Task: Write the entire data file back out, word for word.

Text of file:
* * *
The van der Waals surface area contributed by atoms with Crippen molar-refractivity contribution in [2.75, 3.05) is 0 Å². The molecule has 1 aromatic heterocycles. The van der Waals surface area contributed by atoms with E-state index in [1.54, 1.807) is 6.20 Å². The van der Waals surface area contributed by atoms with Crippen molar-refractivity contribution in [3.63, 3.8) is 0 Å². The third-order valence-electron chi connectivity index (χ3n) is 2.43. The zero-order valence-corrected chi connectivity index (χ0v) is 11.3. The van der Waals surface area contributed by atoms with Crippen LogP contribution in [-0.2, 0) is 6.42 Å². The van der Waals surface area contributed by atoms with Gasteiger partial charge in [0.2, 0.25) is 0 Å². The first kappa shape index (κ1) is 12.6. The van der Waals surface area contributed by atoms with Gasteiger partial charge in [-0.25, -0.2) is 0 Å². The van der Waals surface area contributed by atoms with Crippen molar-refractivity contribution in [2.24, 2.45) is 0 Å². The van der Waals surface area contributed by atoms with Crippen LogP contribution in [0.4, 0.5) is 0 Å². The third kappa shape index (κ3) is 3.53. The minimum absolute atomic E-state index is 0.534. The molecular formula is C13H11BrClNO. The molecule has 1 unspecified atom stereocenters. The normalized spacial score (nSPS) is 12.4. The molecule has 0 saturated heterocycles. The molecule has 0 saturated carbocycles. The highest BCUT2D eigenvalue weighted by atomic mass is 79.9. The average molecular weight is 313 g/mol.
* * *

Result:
The van der Waals surface area contributed by atoms with Crippen molar-refractivity contribution in [2.75, 3.05) is 0 Å². The molecule has 1 aromatic heterocycles. The van der Waals surface area contributed by atoms with E-state index in [1.54, 1.807) is 6.20 Å². The van der Waals surface area contributed by atoms with Crippen molar-refractivity contribution in [3.63, 3.8) is 0 Å². The third-order valence-electron chi connectivity index (χ3n) is 2.43. The zero-order valence-corrected chi connectivity index (χ0v) is 11.3. The van der Waals surface area contributed by atoms with Crippen LogP contribution in [-0.2, 0) is 6.42 Å². The van der Waals surface area contributed by atoms with Gasteiger partial charge in [0.2, 0.25) is 0 Å². The first kappa shape index (κ1) is 12.6. The van der Waals surface area contributed by atoms with Gasteiger partial charge in [-0.25, -0.2) is 0 Å². The van der Waals surface area contributed by atoms with Crippen molar-refractivity contribution in [2.24, 2.45) is 0 Å². The van der Waals surface area contributed by atoms with Crippen LogP contribution in [0.4, 0.5) is 0 Å². The third kappa shape index (κ3) is 3.53. The minimum absolute atomic E-state index is 0.534. The molecular formula is C13H11BrClNO. The molecule has 1 unspecified atom stereocenters. The normalized spacial score (nSPS) is 12.4. The molecule has 0 saturated heterocycles. The molecule has 0 saturated carbocycles. The highest BCUT2D eigenvalue weighted by atomic mass is 79.9. The average molecular weight is 313 g/mol.